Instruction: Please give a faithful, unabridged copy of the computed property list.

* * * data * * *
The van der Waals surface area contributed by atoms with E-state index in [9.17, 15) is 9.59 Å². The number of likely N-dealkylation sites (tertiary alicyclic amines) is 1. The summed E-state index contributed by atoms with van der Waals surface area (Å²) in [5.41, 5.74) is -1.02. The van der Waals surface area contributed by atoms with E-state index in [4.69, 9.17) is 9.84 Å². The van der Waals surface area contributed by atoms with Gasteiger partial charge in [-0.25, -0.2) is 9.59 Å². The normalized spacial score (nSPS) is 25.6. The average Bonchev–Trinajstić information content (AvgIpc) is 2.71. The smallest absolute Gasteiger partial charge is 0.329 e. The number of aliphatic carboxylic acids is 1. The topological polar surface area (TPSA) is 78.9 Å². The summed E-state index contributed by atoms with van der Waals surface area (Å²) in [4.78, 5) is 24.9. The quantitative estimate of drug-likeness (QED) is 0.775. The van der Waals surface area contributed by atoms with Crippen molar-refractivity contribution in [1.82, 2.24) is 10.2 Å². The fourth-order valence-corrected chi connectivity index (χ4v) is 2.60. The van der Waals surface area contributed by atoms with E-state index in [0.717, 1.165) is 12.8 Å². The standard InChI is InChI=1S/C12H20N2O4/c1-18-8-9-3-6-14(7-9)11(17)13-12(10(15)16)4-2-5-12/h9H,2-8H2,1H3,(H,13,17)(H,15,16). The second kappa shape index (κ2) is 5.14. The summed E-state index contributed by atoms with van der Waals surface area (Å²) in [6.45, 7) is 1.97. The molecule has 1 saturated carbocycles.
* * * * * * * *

The van der Waals surface area contributed by atoms with E-state index in [9.17, 15) is 9.59 Å². The number of likely N-dealkylation sites (tertiary alicyclic amines) is 1. The summed E-state index contributed by atoms with van der Waals surface area (Å²) in [5.41, 5.74) is -1.02. The van der Waals surface area contributed by atoms with E-state index in [4.69, 9.17) is 9.84 Å². The van der Waals surface area contributed by atoms with Gasteiger partial charge in [-0.25, -0.2) is 9.59 Å². The normalized spacial score (nSPS) is 25.6. The average Bonchev–Trinajstić information content (AvgIpc) is 2.71. The smallest absolute Gasteiger partial charge is 0.329 e. The number of aliphatic carboxylic acids is 1. The topological polar surface area (TPSA) is 78.9 Å². The summed E-state index contributed by atoms with van der Waals surface area (Å²) in [4.78, 5) is 24.9. The quantitative estimate of drug-likeness (QED) is 0.775. The van der Waals surface area contributed by atoms with Crippen molar-refractivity contribution in [1.82, 2.24) is 10.2 Å². The fourth-order valence-corrected chi connectivity index (χ4v) is 2.60. The van der Waals surface area contributed by atoms with E-state index in [0.717, 1.165) is 12.8 Å². The standard InChI is InChI=1S/C12H20N2O4/c1-18-8-9-3-6-14(7-9)11(17)13-12(10(15)16)4-2-5-12/h9H,2-8H2,1H3,(H,13,17)(H,15,16). The second kappa shape index (κ2) is 5.14. The summed E-state index contributed by atoms with van der Waals surface area (Å²) in [6.45, 7) is 1.97. The molecule has 1 saturated carbocycles.